What I miss about the Valley

My daughter went to the San Fernando Valley this week to visit a friend who is going to CSUN. I wouldn’t want to embarrass my daughter (but as any father knows, it isn’t hard to do),  but I can’t help but feel sentimental about the place where I was born and raised. Here are a few things that I miss about the San Fernando Valley.

Streets That Are Easy to Understand

You can easily find your way in the Valley. Roads run north-south and east-west. North-south roads are called avenues (like Tampa Avenue and Zelzah Avenue). East-west roads are called streets (like Nordhoff Street and Vanowen Street). Major roads are called boulevards (like Reseda Boulevard and Victory Boulevard). The exception is Sherman Way.

It’s not like Orange County where streets run at funny angles and change names in every city. (Depending on where you are, one street is called Segerstrom, Dyer, Barranca, or Muirlands.) And why are there two intersections of Main and MacArthur a few miles of each other? Sure, Orange County has master planned communities, but the Valley did a better job of planning streets.

Speaking of getting around…

Going Home Over Sepulveda Pass

There is no scene more spectacular than driving north on the 405 over Sepulveda Pass and seeing the Valley spread out in front of you. Especially at night, when the neat grid of streets are lit up in gold. It was the perfect “welcome home” after a long day at UCLA, returning from a flight at LAX, or from when I commuted between Irvine and Reseda during my first four months at AST.


It’s not that Orange County doesn’t have Jewish people. (I married one.) It’s just that it’s not as easy to find fellow Jews unless you go to Newport Beach. It doesn’t help that Christians are more in our face here. We live down the road from Saddleback Church, and it seems that almost everyone from our community goes there. And when Saddleback and Rick Warren aren’t in the news, Crystal Cathedral is, but for less-than-pleasant reasons.

The Valley seems to have a stronger and more prominent Jewish community. The synagogue where I had my bar mitzvah, Temple Aliyah, was a bus ride away. There’s an excellent Jewish store called Shalom House in Woodland Hills.  Tarzana has a great Kosher deli called Mort’s with a bakery next door called Bea’s that sells fresh challah. If that isn’t Jewish enough, Fairfax is just a short drive over the freeway.

It was certainly easier to be Jewish in the Valley than it is in Orange County. Sure, I faced my share of antisemitism there, but I’ve faced more of it (along with more proselytizing) here.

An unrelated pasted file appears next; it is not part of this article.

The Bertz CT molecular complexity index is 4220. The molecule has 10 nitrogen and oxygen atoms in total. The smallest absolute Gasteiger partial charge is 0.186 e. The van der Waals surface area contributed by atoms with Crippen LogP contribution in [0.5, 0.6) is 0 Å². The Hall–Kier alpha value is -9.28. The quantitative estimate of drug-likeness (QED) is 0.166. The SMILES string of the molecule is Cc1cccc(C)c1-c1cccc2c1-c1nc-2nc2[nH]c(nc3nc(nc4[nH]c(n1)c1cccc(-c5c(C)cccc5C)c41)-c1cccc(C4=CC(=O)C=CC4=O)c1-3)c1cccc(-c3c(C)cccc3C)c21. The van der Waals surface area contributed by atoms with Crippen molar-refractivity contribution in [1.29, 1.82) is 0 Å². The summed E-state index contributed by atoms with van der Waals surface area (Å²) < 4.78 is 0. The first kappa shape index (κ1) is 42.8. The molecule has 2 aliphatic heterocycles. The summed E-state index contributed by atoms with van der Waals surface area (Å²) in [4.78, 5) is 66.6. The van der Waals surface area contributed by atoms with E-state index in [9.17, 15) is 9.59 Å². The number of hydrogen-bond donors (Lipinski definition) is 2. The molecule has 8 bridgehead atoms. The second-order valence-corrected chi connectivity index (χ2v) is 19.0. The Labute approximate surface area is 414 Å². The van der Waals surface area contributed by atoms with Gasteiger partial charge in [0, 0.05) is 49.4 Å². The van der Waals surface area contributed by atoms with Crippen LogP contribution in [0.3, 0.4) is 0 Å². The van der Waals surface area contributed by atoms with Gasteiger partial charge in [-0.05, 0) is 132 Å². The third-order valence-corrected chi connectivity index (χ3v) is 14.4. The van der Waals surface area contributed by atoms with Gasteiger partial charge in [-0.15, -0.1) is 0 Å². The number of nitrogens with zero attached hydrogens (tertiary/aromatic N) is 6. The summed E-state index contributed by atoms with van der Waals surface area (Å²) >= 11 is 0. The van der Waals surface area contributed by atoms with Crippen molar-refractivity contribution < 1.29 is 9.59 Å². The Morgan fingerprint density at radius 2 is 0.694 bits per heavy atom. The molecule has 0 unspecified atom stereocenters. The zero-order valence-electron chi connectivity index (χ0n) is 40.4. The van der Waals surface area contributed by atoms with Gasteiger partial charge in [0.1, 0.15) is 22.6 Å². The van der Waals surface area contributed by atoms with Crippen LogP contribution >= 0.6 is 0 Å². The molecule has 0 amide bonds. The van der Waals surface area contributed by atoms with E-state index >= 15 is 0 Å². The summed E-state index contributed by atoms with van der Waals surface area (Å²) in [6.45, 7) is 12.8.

The Dodgers

Growing up in the Valley, there was only one baseball team — The Dodgers. And by the Dodgers, I mean the O’Malley Dodgers. The Tommy Lasorda “bleed Dodger blue” Dodgers. The bring your transistor radio to the ballpark to listen to Vin Scully Dodgers. The Dodgers where you can take your family to the ballpark and not worry that you’re risking your lives. The Dodgers where you can buy a set of four loge seats, Dodger dogs, soft drinks, and bags of peanuts (that get tossed to you) without having to take out a second mortgage. I want those Dodgers back. Kick out the McCourts and get someone who knows how to run a baseball team. While you’re at it, bring back the Rams. St. Louis Rams, indeed!


There are parts of Reseda where I wouldn’t want to go, even in the daytime. Still, it is my hometown. I moved to our house on Amigo Avenue when I was two and lived there for 23 years. Reseda was where I grew up, where I went to school, and where I worked at the Carl’s Jr. on Sherman Way between Reseda and Wilbur. I could walk up Reseda Boulevard and tell you about the places that used to be there: Reseda Bowl, Rancho Chevrolet, the fishing store where a friend tied lures for fly fishing. On Sherman Way, there was the JC Penney where my mom bought my Scout uniforms, the Country Club where I saw Gang of Four, and Be-Bop Records that carried imports and cutting-edge punk they didn’t have at Licorice Pizza.

And there is Reseda High School. I have so many memories from there: performing in the musicals, writing for the Regent Review and the Buji creative writing magazine, and cheering for the Regents in whatever sport they were playing.

Growing up in the Valley has given me some great memories. I hope that 32 years from now, my daughter and her friends will remember growing up here as fondly as I recall my years in Reseda.